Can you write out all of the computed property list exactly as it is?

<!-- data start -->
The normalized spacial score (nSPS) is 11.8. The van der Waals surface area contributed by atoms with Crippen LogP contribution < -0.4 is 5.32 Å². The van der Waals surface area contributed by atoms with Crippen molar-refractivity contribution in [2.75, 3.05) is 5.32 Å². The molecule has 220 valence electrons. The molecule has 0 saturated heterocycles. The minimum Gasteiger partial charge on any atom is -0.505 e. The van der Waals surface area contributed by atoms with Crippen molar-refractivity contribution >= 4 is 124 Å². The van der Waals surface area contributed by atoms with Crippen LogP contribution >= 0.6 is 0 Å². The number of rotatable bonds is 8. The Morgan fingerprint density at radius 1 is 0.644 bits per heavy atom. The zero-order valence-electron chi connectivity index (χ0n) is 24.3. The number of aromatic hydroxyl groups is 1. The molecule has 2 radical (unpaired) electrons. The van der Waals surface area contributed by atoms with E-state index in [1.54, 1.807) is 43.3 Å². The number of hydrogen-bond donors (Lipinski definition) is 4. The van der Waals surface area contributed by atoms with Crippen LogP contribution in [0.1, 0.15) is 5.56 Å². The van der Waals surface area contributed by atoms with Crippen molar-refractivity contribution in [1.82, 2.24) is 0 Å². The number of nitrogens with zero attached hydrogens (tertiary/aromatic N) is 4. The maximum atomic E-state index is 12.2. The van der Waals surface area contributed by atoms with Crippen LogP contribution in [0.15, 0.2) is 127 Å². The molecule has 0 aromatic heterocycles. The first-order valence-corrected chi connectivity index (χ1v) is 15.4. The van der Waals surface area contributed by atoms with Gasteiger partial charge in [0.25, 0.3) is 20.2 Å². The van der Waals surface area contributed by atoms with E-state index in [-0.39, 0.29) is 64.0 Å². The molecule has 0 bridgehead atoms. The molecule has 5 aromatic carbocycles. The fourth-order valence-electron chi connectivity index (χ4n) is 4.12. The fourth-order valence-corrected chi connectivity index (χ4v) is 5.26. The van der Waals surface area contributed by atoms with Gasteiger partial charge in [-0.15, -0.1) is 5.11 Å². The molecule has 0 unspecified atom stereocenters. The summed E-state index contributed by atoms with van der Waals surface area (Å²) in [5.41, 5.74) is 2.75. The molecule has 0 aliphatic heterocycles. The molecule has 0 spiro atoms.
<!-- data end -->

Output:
The normalized spacial score (nSPS) is 11.8. The van der Waals surface area contributed by atoms with Crippen LogP contribution < -0.4 is 5.32 Å². The van der Waals surface area contributed by atoms with Crippen molar-refractivity contribution in [2.75, 3.05) is 5.32 Å². The molecule has 220 valence electrons. The molecule has 0 saturated heterocycles. The minimum Gasteiger partial charge on any atom is -0.505 e. The van der Waals surface area contributed by atoms with Crippen molar-refractivity contribution >= 4 is 124 Å². The van der Waals surface area contributed by atoms with Crippen LogP contribution >= 0.6 is 0 Å². The number of rotatable bonds is 8. The Morgan fingerprint density at radius 1 is 0.644 bits per heavy atom. The zero-order valence-electron chi connectivity index (χ0n) is 24.3. The number of aromatic hydroxyl groups is 1. The molecule has 2 radical (unpaired) electrons. The van der Waals surface area contributed by atoms with E-state index in [1.54, 1.807) is 43.3 Å². The number of hydrogen-bond donors (Lipinski definition) is 4. The van der Waals surface area contributed by atoms with Crippen LogP contribution in [0.1, 0.15) is 5.56 Å². The van der Waals surface area contributed by atoms with Crippen molar-refractivity contribution in [1.82, 2.24) is 0 Å². The number of nitrogens with zero attached hydrogens (tertiary/aromatic N) is 4. The maximum atomic E-state index is 12.2. The van der Waals surface area contributed by atoms with Crippen LogP contribution in [0.15, 0.2) is 127 Å². The molecule has 0 aromatic heterocycles. The first-order valence-corrected chi connectivity index (χ1v) is 15.4. The van der Waals surface area contributed by atoms with Gasteiger partial charge in [0.25, 0.3) is 20.2 Å². The van der Waals surface area contributed by atoms with E-state index in [-0.39, 0.29) is 64.0 Å². The molecule has 0 bridgehead atoms. The molecule has 5 aromatic carbocycles. The fourth-order valence-electron chi connectivity index (χ4n) is 4.12. The fourth-order valence-corrected chi connectivity index (χ4v) is 5.26. The van der Waals surface area contributed by atoms with Gasteiger partial charge in [-0.15, -0.1) is 5.11 Å². The molecule has 0 unspecified atom stereocenters. The summed E-state index contributed by atoms with van der Waals surface area (Å²) in [5.41, 5.74) is 2.75. The molecule has 0 aliphatic heterocycles. The molecule has 0 spiro atoms.